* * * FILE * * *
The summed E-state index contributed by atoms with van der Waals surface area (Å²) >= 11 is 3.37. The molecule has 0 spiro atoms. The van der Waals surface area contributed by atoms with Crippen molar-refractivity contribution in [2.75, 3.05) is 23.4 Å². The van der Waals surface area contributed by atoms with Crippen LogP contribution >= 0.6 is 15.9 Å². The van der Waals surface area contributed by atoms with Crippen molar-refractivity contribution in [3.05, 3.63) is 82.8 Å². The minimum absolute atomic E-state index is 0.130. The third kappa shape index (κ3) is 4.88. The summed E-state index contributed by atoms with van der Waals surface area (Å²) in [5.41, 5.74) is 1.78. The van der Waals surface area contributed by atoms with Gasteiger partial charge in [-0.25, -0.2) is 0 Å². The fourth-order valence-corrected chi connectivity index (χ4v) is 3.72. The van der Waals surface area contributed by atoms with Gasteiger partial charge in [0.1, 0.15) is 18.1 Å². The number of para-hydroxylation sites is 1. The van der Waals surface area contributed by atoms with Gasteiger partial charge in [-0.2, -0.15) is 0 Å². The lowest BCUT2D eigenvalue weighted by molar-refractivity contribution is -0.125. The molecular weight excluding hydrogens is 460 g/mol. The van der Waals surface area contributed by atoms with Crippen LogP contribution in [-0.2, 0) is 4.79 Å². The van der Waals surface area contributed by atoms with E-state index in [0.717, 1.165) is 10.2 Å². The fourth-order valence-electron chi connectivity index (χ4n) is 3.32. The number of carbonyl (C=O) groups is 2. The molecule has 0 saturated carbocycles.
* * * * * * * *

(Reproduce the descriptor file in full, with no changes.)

The summed E-state index contributed by atoms with van der Waals surface area (Å²) >= 11 is 3.37. The molecule has 0 spiro atoms. The van der Waals surface area contributed by atoms with Crippen molar-refractivity contribution in [2.75, 3.05) is 23.4 Å². The van der Waals surface area contributed by atoms with Crippen LogP contribution >= 0.6 is 15.9 Å². The van der Waals surface area contributed by atoms with Crippen molar-refractivity contribution in [3.05, 3.63) is 82.8 Å². The minimum absolute atomic E-state index is 0.130. The third kappa shape index (κ3) is 4.88. The summed E-state index contributed by atoms with van der Waals surface area (Å²) in [5.41, 5.74) is 1.78. The van der Waals surface area contributed by atoms with Gasteiger partial charge in [-0.25, -0.2) is 0 Å². The fourth-order valence-corrected chi connectivity index (χ4v) is 3.72. The van der Waals surface area contributed by atoms with Gasteiger partial charge in [0.1, 0.15) is 18.1 Å². The number of para-hydroxylation sites is 1. The van der Waals surface area contributed by atoms with Gasteiger partial charge in [-0.2, -0.15) is 0 Å². The lowest BCUT2D eigenvalue weighted by molar-refractivity contribution is -0.125. The molecular weight excluding hydrogens is 460 g/mol. The van der Waals surface area contributed by atoms with Crippen LogP contribution in [-0.2, 0) is 4.79 Å². The van der Waals surface area contributed by atoms with E-state index in [0.717, 1.165) is 10.2 Å². The fourth-order valence-electron chi connectivity index (χ4n) is 3.32. The number of carbonyl (C=O) groups is 2. The molecule has 0 saturated carbocycles.